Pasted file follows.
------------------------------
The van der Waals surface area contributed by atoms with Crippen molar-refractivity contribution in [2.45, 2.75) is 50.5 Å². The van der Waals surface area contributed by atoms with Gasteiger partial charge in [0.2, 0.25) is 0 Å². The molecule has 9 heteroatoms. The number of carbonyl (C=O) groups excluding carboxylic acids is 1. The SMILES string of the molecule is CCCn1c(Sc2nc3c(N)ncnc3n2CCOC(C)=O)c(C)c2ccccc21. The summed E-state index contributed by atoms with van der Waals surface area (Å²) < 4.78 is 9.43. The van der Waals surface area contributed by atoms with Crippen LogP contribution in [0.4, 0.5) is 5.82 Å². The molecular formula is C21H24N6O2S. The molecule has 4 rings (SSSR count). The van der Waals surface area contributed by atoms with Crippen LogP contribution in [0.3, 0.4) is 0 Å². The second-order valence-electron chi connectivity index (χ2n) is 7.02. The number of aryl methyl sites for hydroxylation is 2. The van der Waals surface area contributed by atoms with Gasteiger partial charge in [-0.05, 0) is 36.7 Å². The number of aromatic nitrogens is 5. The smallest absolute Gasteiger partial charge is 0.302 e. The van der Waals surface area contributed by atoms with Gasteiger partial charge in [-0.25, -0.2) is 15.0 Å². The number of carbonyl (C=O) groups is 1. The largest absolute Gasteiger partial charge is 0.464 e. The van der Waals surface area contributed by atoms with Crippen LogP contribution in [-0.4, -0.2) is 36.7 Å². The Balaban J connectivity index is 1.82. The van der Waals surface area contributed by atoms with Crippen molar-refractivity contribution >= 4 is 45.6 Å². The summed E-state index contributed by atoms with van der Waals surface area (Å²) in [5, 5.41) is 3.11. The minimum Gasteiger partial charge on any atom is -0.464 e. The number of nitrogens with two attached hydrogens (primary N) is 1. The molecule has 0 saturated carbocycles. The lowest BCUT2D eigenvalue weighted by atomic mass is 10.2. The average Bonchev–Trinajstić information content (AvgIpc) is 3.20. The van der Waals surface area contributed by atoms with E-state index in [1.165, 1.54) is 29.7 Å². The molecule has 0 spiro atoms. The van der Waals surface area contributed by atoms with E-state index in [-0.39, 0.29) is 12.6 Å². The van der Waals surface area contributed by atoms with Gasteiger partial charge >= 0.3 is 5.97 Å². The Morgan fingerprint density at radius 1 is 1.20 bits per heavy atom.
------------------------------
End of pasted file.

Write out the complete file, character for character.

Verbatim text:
The van der Waals surface area contributed by atoms with Crippen molar-refractivity contribution in [2.45, 2.75) is 50.5 Å². The van der Waals surface area contributed by atoms with Gasteiger partial charge in [0.2, 0.25) is 0 Å². The molecule has 9 heteroatoms. The number of carbonyl (C=O) groups excluding carboxylic acids is 1. The SMILES string of the molecule is CCCn1c(Sc2nc3c(N)ncnc3n2CCOC(C)=O)c(C)c2ccccc21. The summed E-state index contributed by atoms with van der Waals surface area (Å²) < 4.78 is 9.43. The van der Waals surface area contributed by atoms with Crippen LogP contribution in [0.4, 0.5) is 5.82 Å². The molecular formula is C21H24N6O2S. The molecule has 4 rings (SSSR count). The van der Waals surface area contributed by atoms with Crippen LogP contribution in [0.3, 0.4) is 0 Å². The second-order valence-electron chi connectivity index (χ2n) is 7.02. The number of aryl methyl sites for hydroxylation is 2. The van der Waals surface area contributed by atoms with Gasteiger partial charge in [-0.05, 0) is 36.7 Å². The number of aromatic nitrogens is 5. The smallest absolute Gasteiger partial charge is 0.302 e. The van der Waals surface area contributed by atoms with Gasteiger partial charge in [-0.25, -0.2) is 15.0 Å². The number of carbonyl (C=O) groups is 1. The largest absolute Gasteiger partial charge is 0.464 e. The van der Waals surface area contributed by atoms with Crippen LogP contribution in [-0.4, -0.2) is 36.7 Å². The Balaban J connectivity index is 1.82. The van der Waals surface area contributed by atoms with Crippen molar-refractivity contribution >= 4 is 45.6 Å². The summed E-state index contributed by atoms with van der Waals surface area (Å²) in [5, 5.41) is 3.11. The minimum Gasteiger partial charge on any atom is -0.464 e. The number of nitrogens with two attached hydrogens (primary N) is 1. The molecule has 0 saturated carbocycles. The lowest BCUT2D eigenvalue weighted by atomic mass is 10.2. The average Bonchev–Trinajstić information content (AvgIpc) is 3.20. The van der Waals surface area contributed by atoms with E-state index in [1.165, 1.54) is 29.7 Å². The molecule has 0 spiro atoms. The van der Waals surface area contributed by atoms with E-state index in [-0.39, 0.29) is 12.6 Å². The van der Waals surface area contributed by atoms with Gasteiger partial charge >= 0.3 is 5.97 Å². The Morgan fingerprint density at radius 1 is 1.20 bits per heavy atom.